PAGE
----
Usually, I use this spot to rant about something, or someone that's riled me up in some way. My lack of discussion on software patents doesn't mean I agree with them, it's just that everyone else has been doing it. I couldn't see why I should do so and be seen as just another blogger with nothing better to do with my time.
Someone that has plenty of things to do with their time is Simon Phipps. He was brought into Sun to work up their Open Source strategy, and was instrumental in getting Java released under the GPL. And he still has enough energy left to be a great speaker. I had the pleasure of meeting and hearing him talk last night, where he introduced his ideas for software patent form. Let's face it - software patents are going to happen, so we might as well be constructive about it and guide it in the right direction, so it can be implemented in a manner with which we are agreeable.
Now, I agree with the stance and the ideas he presents, but still have some niggling doubts. Firstly, the method to minmize and/or eliminate patent trolls is wonderful. If they had to pay back the licensing costs, they'd be less quick to slap injunctions on products using "their" technology. However, if the company has a lifespan similar to those in the dotcom boom, they'd be bankrupt before you got your money back. Ugh! This problem exists because a company is not run by the company; it's run by people. And if the people running the company can use that money to finance their (private) house, car, and lifestyle, then they will. Most people would sell out their companies and careers for a few million in the bank.
Making patents invalid once they're part of an ISO standard is also a good idea. Nuff said.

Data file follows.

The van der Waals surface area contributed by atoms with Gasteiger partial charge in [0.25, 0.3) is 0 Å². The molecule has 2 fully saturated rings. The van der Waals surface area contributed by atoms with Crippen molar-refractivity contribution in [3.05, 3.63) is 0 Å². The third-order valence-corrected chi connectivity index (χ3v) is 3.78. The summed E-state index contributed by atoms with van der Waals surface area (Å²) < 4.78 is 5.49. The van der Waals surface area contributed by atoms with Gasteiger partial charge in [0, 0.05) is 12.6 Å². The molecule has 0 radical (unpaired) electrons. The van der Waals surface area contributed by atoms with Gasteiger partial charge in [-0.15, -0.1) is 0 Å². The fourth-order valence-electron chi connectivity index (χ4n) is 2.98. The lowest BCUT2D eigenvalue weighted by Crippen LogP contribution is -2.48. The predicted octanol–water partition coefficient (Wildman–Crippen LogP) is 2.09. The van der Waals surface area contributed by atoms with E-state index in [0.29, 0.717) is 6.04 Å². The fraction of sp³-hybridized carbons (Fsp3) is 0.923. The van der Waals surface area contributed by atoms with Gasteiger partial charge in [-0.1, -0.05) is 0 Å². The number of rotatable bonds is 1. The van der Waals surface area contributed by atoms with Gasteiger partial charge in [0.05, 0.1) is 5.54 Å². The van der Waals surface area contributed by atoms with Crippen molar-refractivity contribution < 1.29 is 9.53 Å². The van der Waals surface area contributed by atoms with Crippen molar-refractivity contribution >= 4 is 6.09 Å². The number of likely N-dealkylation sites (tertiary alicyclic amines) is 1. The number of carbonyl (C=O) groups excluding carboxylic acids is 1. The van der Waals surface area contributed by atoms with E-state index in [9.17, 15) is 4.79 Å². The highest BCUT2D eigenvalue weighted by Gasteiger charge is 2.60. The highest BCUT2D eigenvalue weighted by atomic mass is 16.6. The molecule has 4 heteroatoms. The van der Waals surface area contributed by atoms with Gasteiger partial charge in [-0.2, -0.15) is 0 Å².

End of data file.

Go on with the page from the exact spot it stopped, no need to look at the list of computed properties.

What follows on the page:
Simon also suggests making software patents last for a maximum of 5 years, due to the pace of technology. I think he's wrong, and it should be limited to 3. Alas, both are arbitrary numbers, and I've seen software patentable ideas get superceded and become irrelvant in less time (e.g. computer graphics) and some which I expect would never die, given the option.
Requiring source code to be filed with the patent is also a good idea as it stops the wooliness and arbitrary language usually used in patents. Anyone that's filed a patent will usually tell you they don't understand the wording of their own patent, or to what specifically it refers.
Finally, Simon suggests perjury for patents filers that don't discover prior art. This is a little harsh in my opinion, especially for the small developer as they will need to start filing patents for the sole purpose of having a portfolio that they can use to defend themselves against the big boys. Or perhaps the idea is to highlight the fact that the entire Microsoft Windows development team are guilty in their failure to check prior art, and should be locked up.
Well, it's a means to an ends...